20 years after the end of the Falklands War the myth of 'white flags flying over Stanley' on the morning of 14 June 1982, has finally been exploded.
The famous words, spoken by Major Bill Dawson, were quickly communicated back to Downing Street and jubilantly announced in Parliament, to the listening world, by Prime Minister Margaret Thatcher
Major Dawson, who was 2nd in command 7 Ghurka Battalion, was filmed (after several re-takes, according to one eye witness) emerging from a hastily constructed communications tent on Two Sisters mountain, wearing headphones and a beaming smile. He told the on looking war reporters, 'I can confirm that white flags are flying over Stanley, the Argentines have surrendered - Bloody marvellous'. Cheers all round.
Visiting the Falklands this week with more than 200 Falklands War veterans, Major Dawson, who was later promoted to Lt.Colonel, has now courageously admitted that that the whole episode was without foundation. He explained that it all began when 'A' Company reported that they thought they could see a white flag flying over the town. 'I repeated it, or yelled it out, and eventually the press people came up and interviewed me and I said, "Yes I can confirm that there are white flags flying over Stanley", because by that stage it was a quick method saying I think the surrender is imminent, but subsequently I discovered that there were NO flags flying there at all, it was a complete mistake'.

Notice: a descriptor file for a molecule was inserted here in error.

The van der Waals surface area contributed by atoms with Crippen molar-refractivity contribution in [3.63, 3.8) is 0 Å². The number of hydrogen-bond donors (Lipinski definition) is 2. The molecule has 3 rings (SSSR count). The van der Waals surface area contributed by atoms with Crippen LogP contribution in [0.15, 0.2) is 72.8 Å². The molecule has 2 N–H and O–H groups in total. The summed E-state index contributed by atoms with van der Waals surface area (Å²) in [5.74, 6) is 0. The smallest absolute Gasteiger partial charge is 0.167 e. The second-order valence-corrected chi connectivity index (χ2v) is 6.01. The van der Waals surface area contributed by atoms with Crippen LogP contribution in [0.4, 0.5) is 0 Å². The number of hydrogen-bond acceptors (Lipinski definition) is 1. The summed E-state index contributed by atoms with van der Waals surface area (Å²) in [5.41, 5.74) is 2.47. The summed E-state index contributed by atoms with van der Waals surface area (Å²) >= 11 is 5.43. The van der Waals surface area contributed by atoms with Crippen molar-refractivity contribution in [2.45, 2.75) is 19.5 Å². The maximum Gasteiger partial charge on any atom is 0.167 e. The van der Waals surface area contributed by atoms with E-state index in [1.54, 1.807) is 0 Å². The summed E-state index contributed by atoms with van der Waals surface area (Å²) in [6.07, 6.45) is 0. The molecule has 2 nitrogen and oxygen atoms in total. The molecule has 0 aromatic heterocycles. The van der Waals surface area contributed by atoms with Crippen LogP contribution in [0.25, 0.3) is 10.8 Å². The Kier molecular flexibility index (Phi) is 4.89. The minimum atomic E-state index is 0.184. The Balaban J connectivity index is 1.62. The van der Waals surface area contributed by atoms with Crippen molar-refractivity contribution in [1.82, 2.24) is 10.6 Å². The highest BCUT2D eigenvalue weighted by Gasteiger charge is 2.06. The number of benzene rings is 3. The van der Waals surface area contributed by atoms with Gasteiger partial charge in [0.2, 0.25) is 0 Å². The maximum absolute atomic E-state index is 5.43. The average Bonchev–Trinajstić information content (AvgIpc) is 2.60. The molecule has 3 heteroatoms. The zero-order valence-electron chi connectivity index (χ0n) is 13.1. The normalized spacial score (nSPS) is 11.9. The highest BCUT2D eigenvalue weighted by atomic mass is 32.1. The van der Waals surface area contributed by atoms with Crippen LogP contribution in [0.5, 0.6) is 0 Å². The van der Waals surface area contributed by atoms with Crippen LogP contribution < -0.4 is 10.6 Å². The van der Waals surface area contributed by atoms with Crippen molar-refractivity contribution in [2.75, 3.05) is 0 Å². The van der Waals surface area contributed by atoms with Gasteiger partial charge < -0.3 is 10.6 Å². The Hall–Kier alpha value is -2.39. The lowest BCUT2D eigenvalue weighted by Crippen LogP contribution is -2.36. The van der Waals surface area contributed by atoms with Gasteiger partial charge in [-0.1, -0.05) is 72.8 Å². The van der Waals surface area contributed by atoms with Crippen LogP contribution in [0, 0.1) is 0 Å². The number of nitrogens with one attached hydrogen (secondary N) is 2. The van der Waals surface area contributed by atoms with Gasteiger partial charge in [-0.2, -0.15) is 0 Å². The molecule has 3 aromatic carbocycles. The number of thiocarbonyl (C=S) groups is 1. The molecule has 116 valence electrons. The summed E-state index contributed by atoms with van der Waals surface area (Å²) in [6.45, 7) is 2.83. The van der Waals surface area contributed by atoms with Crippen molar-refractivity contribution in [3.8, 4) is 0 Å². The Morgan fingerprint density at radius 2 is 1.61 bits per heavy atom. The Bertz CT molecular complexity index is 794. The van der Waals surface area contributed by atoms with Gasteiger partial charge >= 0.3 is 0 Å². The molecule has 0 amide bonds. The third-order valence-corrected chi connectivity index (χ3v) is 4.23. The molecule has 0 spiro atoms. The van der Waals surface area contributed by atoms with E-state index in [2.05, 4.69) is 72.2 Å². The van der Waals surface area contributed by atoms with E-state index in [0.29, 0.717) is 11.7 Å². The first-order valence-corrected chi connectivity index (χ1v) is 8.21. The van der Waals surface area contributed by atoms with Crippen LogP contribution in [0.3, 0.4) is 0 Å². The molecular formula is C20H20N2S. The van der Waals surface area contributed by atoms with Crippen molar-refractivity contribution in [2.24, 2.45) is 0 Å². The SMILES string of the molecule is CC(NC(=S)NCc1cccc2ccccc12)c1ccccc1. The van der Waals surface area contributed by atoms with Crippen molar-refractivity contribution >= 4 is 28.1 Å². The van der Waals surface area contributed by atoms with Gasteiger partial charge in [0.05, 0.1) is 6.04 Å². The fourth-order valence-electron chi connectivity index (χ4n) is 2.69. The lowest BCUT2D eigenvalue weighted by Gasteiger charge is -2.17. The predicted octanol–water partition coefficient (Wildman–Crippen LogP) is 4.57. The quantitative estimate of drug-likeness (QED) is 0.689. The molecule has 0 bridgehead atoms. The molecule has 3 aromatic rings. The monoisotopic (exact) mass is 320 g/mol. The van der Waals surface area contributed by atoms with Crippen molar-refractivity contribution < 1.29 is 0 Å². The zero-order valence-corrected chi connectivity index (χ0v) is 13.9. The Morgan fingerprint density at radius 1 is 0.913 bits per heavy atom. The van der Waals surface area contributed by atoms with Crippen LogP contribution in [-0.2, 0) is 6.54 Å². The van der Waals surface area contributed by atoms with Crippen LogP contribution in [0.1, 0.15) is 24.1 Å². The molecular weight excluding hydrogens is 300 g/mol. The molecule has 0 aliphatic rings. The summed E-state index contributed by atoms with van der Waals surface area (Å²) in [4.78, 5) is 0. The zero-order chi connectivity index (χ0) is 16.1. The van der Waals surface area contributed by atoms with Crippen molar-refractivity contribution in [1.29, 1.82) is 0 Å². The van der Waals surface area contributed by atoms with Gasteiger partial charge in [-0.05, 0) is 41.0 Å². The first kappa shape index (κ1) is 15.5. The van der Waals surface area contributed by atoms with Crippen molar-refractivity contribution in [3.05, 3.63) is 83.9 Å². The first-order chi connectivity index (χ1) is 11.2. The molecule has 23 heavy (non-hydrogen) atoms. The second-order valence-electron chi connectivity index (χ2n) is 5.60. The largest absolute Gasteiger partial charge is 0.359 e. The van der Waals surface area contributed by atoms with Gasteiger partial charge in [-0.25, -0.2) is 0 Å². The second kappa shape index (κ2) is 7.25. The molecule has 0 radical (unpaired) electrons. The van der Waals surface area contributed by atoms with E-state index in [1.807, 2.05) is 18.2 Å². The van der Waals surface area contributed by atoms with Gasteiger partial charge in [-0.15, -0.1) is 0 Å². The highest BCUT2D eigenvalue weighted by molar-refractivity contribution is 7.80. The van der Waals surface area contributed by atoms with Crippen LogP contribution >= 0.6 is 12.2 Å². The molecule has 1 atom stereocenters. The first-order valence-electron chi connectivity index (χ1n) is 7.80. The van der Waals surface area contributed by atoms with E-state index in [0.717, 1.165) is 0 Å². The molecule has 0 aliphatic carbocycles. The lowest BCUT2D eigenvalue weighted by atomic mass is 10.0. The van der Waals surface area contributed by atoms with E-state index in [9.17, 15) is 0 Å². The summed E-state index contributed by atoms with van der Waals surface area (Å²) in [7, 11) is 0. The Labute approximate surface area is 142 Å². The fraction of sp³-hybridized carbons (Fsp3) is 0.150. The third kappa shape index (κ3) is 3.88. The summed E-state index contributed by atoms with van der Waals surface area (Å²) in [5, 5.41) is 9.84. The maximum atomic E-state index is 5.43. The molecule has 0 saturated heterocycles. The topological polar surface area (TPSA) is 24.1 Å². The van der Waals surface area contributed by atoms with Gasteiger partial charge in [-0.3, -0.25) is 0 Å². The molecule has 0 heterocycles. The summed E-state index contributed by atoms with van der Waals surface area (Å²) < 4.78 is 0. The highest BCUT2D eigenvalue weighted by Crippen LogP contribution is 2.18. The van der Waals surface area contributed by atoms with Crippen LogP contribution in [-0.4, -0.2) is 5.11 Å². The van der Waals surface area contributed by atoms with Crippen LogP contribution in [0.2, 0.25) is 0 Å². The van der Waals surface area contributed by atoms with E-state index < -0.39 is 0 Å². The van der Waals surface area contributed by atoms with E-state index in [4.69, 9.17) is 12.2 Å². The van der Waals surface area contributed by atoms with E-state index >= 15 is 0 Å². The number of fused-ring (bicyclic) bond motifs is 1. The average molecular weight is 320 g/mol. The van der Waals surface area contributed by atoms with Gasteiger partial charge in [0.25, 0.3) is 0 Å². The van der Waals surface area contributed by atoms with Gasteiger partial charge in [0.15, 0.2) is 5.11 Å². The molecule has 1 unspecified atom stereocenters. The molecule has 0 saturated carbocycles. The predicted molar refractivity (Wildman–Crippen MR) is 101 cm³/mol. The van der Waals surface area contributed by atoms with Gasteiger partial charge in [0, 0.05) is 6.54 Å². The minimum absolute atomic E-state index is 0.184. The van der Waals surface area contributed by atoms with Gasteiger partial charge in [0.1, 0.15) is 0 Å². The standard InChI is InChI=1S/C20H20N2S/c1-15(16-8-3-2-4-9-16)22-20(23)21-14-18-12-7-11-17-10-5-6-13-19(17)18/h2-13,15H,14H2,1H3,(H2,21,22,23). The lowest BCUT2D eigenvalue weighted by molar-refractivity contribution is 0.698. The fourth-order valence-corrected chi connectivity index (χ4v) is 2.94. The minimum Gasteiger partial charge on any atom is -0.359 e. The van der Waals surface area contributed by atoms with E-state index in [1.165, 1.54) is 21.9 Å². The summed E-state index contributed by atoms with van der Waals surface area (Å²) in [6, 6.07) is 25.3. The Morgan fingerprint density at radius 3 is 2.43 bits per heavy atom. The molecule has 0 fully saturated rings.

He went on to say, 'I was repeating what I thought I had been told by 'A' Company. But I can't find anybody from 'A' Comapny who actually remembers sending the message, so how the hell I managed to get it through I don't know'!
Major Dawson, who was speaking shortly after Sunday's Remembrance Day Service in Port Stanley, said that the Commander of the British Land Forces Major General Jeremy Moore had also later tersely told him that there had been no white flags flying over Stanley.
Islanders in Stanley at the time have long insisted that the Argentines had not raised white flags to signal their intention to surrender.
So what was the mysterious white object which was sighted by 'A' Company? Major Dawson readily agrees that 'It was probably someone washing hanging on a clothes line'.
Patrick Watts, (MP) Stanley